UCSD Head Coach David Marsh 1-Minute Open Turn Clinic (Video)

UCSD head coach David Marsh shared a tidbit of knowledge with SwimSwam, giving his swimmers a keen insight into what makes a fast and efficient open turn.

UCSD David Marsh Bio, courtesy of UCSD:

David Marsh, a top-level coach of elite swimmers for over 30 years who guided the 2016 U.S. Women’s Olympic Team to 16 medals, was named the new head coach of the University of California San Diego men’s and women’s swimming and diving programs on June 27, 2017.

Marsh heads cross country to La Jolla from Charlotte, N.C., where he spent the past 10 years as the CEO and Director of Coaching of SwimMAC Carolina. Within that structure, Marsh established and coached Team Elite, which includes SwimMAC’s impressive list of professional swimmers. SwimMAC generated 14 Olympians for the 2008, 2012 and 2016 Games during Marsh’s tenure, with that group compiling 11 gold, two silver and one bronze medal. All told, 38 USA Swimming national champions and 27 junior national champions came from SwimMAC the last decade.

Marsh led the women of Team USA to unprecedented success at the 2016 Rio Olympics, with a final medal haul of eight gold, four silver and four bronze. That contingent featured the likes of Katie Ledecky, Simone Manuel, Maya DiRado and Lilly King. Team Elite placed more U.S. Olympians than any program in the country, six, with Kathleen Baker, co-captain Anthony Ervin, Jimmy Feigen, Ryan Lochte and Katie Meili all earning gold medals.

During the summer of 2017, Marsh was in Indianapolis, Ind., for the Phillips 66 National Championships, aiding four of his Team Elite swimmers onto Team USA for the 17th FINA World Championships, for which he was in Budapest, Hungary, in late July as a technical advisor for Team Israel.

Prior to his time in Charlotte, Marsh was the head coach of the men’s and women’s swimming and diving teams at Auburn University from 1990-2007. He led the Tiger men to seven national titles, including five straight from 2003-07, and the women to five. Those five all came within a six-year span between 2002-07, with a runner-up showing in 2005. The men were also national runners-up three times under Marsh.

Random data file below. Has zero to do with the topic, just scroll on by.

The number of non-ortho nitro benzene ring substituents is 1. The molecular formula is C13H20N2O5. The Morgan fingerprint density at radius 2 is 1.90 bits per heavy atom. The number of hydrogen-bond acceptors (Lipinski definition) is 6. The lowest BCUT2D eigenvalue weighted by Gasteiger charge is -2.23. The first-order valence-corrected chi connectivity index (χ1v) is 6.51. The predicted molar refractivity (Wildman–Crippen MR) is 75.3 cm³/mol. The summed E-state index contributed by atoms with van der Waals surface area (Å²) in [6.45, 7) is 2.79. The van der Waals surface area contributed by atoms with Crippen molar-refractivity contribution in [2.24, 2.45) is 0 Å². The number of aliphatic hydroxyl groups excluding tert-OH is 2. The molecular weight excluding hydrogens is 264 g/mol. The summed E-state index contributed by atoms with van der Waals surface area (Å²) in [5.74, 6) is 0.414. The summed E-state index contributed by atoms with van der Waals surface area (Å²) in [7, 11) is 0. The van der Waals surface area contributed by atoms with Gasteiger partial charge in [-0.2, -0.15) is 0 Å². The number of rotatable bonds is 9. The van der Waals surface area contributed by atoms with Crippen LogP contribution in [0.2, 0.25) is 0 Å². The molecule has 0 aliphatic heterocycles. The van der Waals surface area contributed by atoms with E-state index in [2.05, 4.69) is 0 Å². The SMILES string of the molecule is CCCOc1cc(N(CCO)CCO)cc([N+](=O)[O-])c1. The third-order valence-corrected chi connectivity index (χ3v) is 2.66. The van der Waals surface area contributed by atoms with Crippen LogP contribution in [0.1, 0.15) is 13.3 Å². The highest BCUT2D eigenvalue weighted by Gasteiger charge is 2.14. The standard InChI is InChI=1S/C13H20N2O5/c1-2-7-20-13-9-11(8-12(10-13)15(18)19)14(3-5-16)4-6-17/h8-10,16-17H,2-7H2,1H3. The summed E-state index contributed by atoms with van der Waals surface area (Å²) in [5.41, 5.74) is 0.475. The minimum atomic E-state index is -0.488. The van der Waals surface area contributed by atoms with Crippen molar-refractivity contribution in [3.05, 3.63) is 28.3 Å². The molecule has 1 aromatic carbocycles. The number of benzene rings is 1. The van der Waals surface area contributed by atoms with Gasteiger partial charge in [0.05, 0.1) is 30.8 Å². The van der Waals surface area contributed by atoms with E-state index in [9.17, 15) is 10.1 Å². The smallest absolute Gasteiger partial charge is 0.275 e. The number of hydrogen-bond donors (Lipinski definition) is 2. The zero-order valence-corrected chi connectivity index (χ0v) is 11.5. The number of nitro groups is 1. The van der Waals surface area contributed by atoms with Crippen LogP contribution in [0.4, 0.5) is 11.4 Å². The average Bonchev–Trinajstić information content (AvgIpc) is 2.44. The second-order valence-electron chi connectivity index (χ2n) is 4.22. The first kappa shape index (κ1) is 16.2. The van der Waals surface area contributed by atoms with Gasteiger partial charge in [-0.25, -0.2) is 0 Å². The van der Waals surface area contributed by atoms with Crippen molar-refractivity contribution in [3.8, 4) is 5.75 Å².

Additionally, Marsh’s Auburn Tigers combined for 17 Southeastern Conference (SEC) crowns, highlighted by 11 consecutive men’s championships from 1997-2007. He was a nine-time national and 13-time SEC Coach of the Year. Marsh coached countless All-Americans, 10 Academic All-Americans, and 49 Olympic athletes from 19 different countries.

For USA Swimming prior to 2016, Marsh was an assistant coach on the 2000, 2008 and 2012 Olympic staffs, and involved in numerous other competitions around the globe. He was named USA Swimming’s developmental Coach of the Year in 2013 and 2014 for his work with SwimMAC.

Marsh swam at Auburn from 1978-81 and graduated in 1981 with a bachelor’s degree in business administration. His wife, Kristin, swam at California and is also an accomplished sports educator, most recently as head coach at Pine Lake Preparatory. Of their three children, Aaron is a junior track and field distance runner at Charlotte’s Queens University, Alyssa a sophomore swim team captain at Duke, and Maddie a high school senior. Alyssa placed fourth in the 50-meter butterfly at the 2017 Phillips 66 National Championships.

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Friederang Steve
2 years ago

I like his statement that the arms need to be straight coming in. If the trailing arm is straight you can take advantage of the momentum you have coming into the wall to spin. If you bend and use your arms as shock absorbers, you then have to generate spinning force independent of your speed. The rich get richer — the faster you swim the more potential you have to spin faster IF you don’t glide in or absorb the shock. Good lesson — thanks David. Great seeing you last week at CBU. Hope to see you again soon. They don’t take me to Nationals, but hopefully you’ll see some of my influence. I can already see your great influence… Read more »

2 years ago

I swam a few times at a vintage pool whose gutters were too high compared to the water level to grab onto. If you didn’t come into the wall fast on the breaststroke and fly, then you’d have little momentum for the turn and end up just drifting away from the wall. If you have to grab onto the gutter to turn, then you’re coming into the wall too slow. At least this pool was 25 yards.

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Coleman Hodges

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